I have been waiting to read this for almost a year since I first read the blurb, and I was certainly vindicated: it is superb.

What’s it about?

The story unfolds via two narratives set a week apart in which a race against time develops. In the first chapter, new mum Alice Fancourt describes the horror of arriving home to discover that the baby in the nursery is no longer her own. Within this chapter, the writer subtly positions Alice as a slightly on-edge character who seems frightened simply to be out of the house without her child, before the revelation of the strange baby. Already the reader is questioning Alice’s control, which helps to understand why the local detective is so dismissive of Alice’s ‘story’.

In the second chapter, narrated by an omniscient third person narrator and set a week in the future, there is a further shocking development as the local police officers learn that Alice and the baby are missing, possibly abducted. Now, another police detective is convinced that Alice’s husband has hurt her somehow and is responsible for another, even more serious crime…

What’s it like?

It sounds like a complicated beginning, but the way it’s narrated is immediately engaging as the reader struggles to work out what’s really happening. The clues are there throughout, but it’s a testament to Hannah’s skill that the truth about Little Face is only revealed in the final chapter. The plot is intricately constructed without seeming to be because the reader is so focused on the psychological chill created by the dominating characters in Alice’s life.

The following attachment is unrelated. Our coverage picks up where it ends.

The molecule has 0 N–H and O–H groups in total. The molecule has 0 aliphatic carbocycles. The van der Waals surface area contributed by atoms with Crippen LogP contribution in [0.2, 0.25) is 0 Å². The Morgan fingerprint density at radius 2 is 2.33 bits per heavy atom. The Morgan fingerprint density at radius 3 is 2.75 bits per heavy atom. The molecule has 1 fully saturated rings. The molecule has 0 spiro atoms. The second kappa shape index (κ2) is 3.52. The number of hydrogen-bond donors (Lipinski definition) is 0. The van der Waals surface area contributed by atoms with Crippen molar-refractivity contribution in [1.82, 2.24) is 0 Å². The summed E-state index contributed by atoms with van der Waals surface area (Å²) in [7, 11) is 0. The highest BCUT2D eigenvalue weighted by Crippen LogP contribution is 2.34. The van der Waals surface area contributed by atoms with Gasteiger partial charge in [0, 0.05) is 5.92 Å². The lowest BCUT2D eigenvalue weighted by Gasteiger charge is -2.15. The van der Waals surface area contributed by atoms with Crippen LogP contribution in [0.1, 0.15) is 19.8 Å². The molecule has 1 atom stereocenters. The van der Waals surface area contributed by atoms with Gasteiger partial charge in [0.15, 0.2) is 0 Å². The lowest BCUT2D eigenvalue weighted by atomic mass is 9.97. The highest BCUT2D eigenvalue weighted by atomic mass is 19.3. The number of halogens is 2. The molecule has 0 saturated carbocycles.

Apparently convinced that his wife is lying, David gradually develops into a much more threatening and psychologically convincing character than he initially appeared. The records of Alice’s informal talks with the sympathetic policeman make her sound thoroughly irrational, in sharp counterpoint to her own carefully narrated tale, and once again forces the reader to question her mental stability, raising the possibility of a thoroughly unreliable narrator.

The police officers themselves are fully developed characters with large flaws, which is just as well since half the novel focuses on them. Detective Sergeant Charlie Zailer is adamant that Alice is mad, but this is largely influenced by her own feelings about Detective Constable Waterhouse, who seems to be falling in love with Alice. This leads to a complicated atmosphere as they try to work out who is hiding what, why, and how it might be linked to a supposedly-solved murder. These characters have survived to flourish in the next three books in this series (I’m now looking out for the fourth!).

Final thoughts

Hannah’s written style is fluent and convincing; her characters are flawed but intriguing; her plot is skillfully developed and believable. This is an enjoyable read for those who like their crime fiction to focus on the psychological aspects rather than the evidence. Apart from some predictable moments in the denouement – why do villains always feel the need to confess their crimes in full? – this is an enthralling read with characters that will haunt you and a twist that will compel you to immediately start leafing back through the pages to refine your understanding.

‘Little Face’,
Sophie Hannah,
2006, Hodder and Stoughton, paperback